Paine College beefed up its campus security this summer by turning its campus safety department into a full-fledged police department.
After receiving certification from Georgia’s Peace Officer Standards and Training Council in June, officers got actual uniforms, acquired three more patrol cars – thanks to the Augusta Commission, which voted to donate used Richmond County Sheriff’s Office cruisers – and now have full arrest power. Officers, who previously didn’t carry firearms, are also strapped with Glock pistols.
Paine police Chief Joseph Nelson, who was hired in March, has added seven certified police officers to the force and expects to add more. He said the transition will help to bottle up crime campus-wide.
Officers will have their work cut out for them, though. In 2012, there were more than 46 criminal incidents, including 18 burglaries, 12 simple assaults and four petty thefts, according to The Augusta Chronicle archives.
Nelson answered five questions for The Chronicle via e-mail, explaining how the transition has helped the fight against crime:
Q: Why was it important to make the change from safety department to a police department?
A: It was important to make the transition … to a full-fledged police department to ensure the maximum level of security. Safety is vital for our students to have the best environment to receive a quality education without any distractions.
Q: What are the advantages of a police department over a safety department?
A: Certified police officers can make an arrest on a law violator. Also, a police officer properly uniformed has more of an authoritative presence than a security officer, and would act as a better deterrent to possible criminal activity.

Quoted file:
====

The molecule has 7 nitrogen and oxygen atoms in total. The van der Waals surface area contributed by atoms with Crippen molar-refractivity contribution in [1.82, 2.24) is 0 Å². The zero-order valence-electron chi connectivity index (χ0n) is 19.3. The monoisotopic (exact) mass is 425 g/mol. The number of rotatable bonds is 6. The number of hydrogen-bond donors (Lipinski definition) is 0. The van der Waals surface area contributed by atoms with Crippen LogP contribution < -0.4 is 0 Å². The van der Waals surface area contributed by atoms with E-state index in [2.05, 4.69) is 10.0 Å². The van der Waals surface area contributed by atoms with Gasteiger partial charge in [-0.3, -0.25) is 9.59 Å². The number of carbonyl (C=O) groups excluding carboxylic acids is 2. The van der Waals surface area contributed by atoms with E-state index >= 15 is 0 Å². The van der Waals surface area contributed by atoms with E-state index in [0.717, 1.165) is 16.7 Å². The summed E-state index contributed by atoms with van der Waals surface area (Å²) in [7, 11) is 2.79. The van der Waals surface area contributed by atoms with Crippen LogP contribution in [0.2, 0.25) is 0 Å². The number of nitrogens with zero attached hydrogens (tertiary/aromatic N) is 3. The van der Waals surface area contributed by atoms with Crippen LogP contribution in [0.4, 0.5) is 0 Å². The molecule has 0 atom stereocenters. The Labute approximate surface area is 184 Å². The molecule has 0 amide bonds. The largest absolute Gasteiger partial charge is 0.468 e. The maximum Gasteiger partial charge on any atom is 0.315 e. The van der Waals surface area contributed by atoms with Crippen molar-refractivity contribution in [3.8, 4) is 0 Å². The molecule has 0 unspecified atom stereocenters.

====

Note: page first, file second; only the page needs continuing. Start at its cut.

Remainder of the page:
Q: How have the upgrades (better equipment, certified law enforcement officers, new patrol cars, etc.) helped to increase security on the campus?
A: The upgrades have greatly enhanced our security measures. We are more mobile and more visible. We can investigate cases now and make lawful arrests to rid our campus community of criminal activities.
Q: What aspect of the transition was most difficult? Least difficult?
A: The wait from (the Georgia’s Peace Officer Standards and Training Council) approving the new police department. The least difficult thing was staffing certified officers to come here and work, thanks to Augusta Tech and other law enforcement academies in our area.
Q: Has the increase in security resulted in a decrease in crime? Are there fewer people coming onto campus (who shouldn’t be there) to commit crimes?
A: Yes, crime is certainly down, and having marked patrol cars and uniformed certified officers here has definitely been a deterrent. These have all aided in keeping unauthorized persons off this campus.